A couple of new direct listings hit Wall Street today, too. Remember, though, that it’s often best to let the dust settle before venturing into these with any big trades, and also to make sure you understand the companies’ financials, risks, and competition.
Welcome to the last day of Q3. With Tuesday’s pause from a three-day rally factored in, the SPX is up more than 7% this quarter—not bad if you consider how tough September turned out to be.
The Nasdaq (COMP), which got battered this month as investors began giving Tech a fish eye, is up 9% for the quarter. Small-caps in the Russell 2000 Index (RUT) rose the least, up 5.6%. Still, the RUT bounced back pretty nicely in the last week or so, climbing nearly 5% from its September lows.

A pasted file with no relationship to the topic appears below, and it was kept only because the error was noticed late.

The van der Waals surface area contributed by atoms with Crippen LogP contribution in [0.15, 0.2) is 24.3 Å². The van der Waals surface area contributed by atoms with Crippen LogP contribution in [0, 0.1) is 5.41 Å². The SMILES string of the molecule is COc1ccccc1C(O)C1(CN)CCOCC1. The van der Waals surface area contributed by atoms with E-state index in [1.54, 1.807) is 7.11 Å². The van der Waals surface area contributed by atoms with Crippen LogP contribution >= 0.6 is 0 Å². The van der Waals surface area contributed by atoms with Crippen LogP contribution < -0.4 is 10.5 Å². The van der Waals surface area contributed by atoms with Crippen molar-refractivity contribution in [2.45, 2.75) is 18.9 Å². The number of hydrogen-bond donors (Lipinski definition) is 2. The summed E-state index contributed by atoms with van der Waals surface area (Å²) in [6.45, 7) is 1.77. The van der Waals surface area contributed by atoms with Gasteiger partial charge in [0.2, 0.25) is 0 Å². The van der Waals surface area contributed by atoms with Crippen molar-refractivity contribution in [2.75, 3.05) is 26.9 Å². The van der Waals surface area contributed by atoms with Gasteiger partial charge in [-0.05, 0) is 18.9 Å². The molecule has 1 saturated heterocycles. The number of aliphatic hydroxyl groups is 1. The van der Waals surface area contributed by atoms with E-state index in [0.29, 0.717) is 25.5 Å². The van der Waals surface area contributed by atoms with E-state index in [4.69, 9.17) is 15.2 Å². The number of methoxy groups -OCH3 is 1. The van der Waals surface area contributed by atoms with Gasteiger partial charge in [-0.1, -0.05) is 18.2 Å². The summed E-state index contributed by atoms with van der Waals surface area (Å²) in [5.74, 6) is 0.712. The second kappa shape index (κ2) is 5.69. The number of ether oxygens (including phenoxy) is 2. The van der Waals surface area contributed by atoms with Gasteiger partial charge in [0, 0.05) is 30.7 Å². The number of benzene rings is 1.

With Q3 wrapping up, be prepared for some possible volatility as a few of the bigger institutional funds might be in position-squaring mode today. September tends to be rough from a season perspective while October through December are often thought of as a stronger time seasonally, so there’s another thing to keep in mind. That said, past isn’t necessarily precedent.
Tuesday was almost the polar opposite of Monday, when all 11 sectors rose. Instead, nine of the 11 fell yesterday, with a steep decline for Energy a day after it had made some progress getting up the basement stairs. Energy’s losses coincided with crude oil dropping to the red side of the $40 a barrel mark, a level it’s been hovering around for weeks. Crude remained weak early Wednesday.
What are some things to potentially watch and listen for today, besides any scuttlebutt about last night’s debate?